© 2019 by KD Kells

Myths form the cornerstone of many a society through out the ages. They explain why things happen, how the world came to be, and why things are the way they are.

This is a collection of my interpretation of some of the lesser known myths from around the world.

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A tale of coconuts

October 27, 2017

I love coconuts. The smell, the taste, their incredible range of varied uses, I even slather myself in coconut scented body butter every morning. They're like concentrated beach days in a hairy brown bowling ball. But how did coconuts come to be? Folklore from Tahiti may hold the key...

 

A long time ago there was a beautiful young girl called Hina, with hair soft and supple as silk. Lovely Hina was promised to the Prince of Eels, a union intended to bring the people of the sea and land closer together. But Hina didn’t want to marry an eel, she was repulsed by him and his enormous head, and so she ran away. She took refuge in the house of the god of fishing, Hiro, who was moved by her story and offered to help.

 

The god of fishing plucked one of Hina’s long silky hairs and made a fishing line with it. Together they went to the river, and it wasn’t long before Hiro had caught the Prince of Eels. Hiro chopped that nasty eel in to a thousand pieces and placed the head in a basket of leaves, but with his dying breath the eel said this: “One day, lovely Hina, you will kiss me.”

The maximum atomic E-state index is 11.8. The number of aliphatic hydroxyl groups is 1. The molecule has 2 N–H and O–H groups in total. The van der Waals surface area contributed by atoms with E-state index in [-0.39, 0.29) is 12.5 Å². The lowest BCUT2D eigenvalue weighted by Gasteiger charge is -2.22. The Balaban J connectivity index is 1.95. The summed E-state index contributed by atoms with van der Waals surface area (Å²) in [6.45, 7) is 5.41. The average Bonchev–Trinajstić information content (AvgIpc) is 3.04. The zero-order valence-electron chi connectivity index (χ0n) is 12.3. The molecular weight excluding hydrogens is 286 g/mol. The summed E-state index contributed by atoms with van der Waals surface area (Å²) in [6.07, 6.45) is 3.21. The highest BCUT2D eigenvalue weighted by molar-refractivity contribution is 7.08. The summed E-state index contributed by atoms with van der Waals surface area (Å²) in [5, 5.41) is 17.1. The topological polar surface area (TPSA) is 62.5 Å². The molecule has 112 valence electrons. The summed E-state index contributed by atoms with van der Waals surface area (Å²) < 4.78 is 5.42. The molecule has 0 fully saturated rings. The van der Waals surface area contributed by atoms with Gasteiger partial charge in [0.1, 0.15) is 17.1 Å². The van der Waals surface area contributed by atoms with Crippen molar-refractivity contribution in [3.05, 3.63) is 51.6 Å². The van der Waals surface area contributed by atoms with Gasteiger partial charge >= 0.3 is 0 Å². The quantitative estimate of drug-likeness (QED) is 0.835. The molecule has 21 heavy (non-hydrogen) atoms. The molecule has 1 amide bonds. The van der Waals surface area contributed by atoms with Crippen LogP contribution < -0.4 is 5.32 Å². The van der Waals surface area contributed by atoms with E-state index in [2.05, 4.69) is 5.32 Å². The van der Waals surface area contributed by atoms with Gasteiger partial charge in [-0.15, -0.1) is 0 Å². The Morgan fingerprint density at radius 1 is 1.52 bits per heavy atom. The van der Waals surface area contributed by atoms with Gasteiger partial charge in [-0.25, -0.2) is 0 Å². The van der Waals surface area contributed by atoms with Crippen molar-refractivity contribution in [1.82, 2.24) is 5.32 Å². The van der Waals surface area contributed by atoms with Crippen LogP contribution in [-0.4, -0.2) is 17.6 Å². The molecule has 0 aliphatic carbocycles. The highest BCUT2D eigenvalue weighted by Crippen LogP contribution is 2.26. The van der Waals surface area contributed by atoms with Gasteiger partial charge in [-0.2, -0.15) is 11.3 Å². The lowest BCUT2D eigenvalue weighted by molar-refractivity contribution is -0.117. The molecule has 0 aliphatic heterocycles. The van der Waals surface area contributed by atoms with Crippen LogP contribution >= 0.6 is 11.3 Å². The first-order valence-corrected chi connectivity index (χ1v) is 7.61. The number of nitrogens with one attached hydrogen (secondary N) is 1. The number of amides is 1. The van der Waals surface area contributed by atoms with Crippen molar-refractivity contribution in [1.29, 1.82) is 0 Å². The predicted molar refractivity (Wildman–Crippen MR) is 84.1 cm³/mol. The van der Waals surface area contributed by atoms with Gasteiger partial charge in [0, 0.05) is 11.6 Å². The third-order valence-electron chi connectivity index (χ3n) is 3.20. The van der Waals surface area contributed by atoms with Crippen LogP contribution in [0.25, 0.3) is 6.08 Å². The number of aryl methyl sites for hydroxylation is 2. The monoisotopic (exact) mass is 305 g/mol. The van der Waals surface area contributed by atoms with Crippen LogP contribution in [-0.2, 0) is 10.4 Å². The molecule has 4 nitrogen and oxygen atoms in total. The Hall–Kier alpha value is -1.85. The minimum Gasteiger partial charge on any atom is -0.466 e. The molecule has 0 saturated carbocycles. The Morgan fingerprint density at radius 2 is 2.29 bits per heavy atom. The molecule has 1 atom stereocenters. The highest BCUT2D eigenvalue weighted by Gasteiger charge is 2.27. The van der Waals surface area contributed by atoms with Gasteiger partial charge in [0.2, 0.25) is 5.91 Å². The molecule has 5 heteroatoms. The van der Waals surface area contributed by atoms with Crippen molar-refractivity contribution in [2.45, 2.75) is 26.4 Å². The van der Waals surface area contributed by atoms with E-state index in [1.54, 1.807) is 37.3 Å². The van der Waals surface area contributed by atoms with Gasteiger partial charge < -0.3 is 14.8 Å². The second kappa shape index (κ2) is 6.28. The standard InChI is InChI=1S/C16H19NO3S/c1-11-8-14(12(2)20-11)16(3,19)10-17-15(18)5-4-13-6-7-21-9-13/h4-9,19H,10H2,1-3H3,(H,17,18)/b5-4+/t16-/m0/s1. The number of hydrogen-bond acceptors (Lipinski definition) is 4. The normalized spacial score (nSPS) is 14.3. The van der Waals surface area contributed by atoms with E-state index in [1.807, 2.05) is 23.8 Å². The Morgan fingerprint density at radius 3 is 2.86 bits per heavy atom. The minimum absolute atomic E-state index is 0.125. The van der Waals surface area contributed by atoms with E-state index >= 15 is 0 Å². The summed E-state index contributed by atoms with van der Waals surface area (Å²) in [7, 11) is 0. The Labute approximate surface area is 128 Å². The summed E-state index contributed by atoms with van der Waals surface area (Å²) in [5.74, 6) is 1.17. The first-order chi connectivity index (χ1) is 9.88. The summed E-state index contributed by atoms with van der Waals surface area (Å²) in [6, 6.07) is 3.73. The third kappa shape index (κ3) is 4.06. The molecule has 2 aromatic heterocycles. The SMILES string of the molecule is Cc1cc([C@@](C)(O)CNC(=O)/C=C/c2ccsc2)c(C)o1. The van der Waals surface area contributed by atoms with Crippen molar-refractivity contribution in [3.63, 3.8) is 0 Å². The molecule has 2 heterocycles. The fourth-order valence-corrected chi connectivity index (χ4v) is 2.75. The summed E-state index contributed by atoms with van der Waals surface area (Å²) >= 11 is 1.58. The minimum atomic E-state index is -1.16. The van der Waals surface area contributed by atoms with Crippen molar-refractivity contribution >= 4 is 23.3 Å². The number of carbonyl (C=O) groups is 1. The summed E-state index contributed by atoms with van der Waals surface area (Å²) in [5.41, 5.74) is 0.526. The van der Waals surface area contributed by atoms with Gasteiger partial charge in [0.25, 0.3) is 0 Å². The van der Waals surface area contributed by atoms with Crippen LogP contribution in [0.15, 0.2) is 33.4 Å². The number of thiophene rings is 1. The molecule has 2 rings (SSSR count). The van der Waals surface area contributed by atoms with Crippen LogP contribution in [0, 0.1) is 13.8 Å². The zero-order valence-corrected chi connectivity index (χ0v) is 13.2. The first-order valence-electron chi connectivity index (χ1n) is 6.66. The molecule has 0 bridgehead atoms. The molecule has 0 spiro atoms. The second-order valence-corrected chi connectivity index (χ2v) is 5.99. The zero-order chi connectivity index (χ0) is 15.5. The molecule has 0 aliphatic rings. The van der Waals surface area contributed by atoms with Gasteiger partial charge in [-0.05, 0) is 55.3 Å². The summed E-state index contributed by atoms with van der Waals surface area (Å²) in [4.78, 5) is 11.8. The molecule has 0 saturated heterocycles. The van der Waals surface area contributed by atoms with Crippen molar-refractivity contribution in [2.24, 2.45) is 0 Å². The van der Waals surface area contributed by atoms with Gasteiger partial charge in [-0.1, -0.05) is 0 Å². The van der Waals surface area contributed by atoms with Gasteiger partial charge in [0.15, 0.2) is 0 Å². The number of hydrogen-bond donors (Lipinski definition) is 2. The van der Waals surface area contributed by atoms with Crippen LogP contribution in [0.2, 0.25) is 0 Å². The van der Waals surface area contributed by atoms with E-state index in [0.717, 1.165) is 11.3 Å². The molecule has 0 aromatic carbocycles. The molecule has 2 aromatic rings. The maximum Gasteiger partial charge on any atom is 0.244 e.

Hiro gave Hina the eel’s head, and told her to take it back to her village and destroy it. He warned her not to put the basket down, not even for a moment, or the eel’s awful prophecy would come true.

 

But the village was far away, and the sun beat down with such intensity it wasn’t long before Hina was looking longingly at the river. Surely it couldn’t hurt to put the basket down just for a moment. As soon as the basket touched the ground, a great tree sprung forth - thin and tall like an eel, and leaves like hair. Hina felt relieved, there was no way she was going to kiss a tree. The Prince of Eels’ prophecy had been wrong.

 

Then the dry season came, much worse than any previous year. The village began to run out of water and the plants shrivelled. Only the tree that had sprouted from the eel’s head thrived, and fruit blossomed under its shaggy fronds. When the villagers harvested them found they were full of liquid. There were three markings on their hard shells, like two eyes and a mouth. Hina made a hole in one of these and lifted it to her mouth to drink from, and in that moment the Prince of Eels voice echoed in her head, “I told you one day you would kiss me.”

 

Thus the eel’s prophecy came true, and this is how coconuts were born.
 

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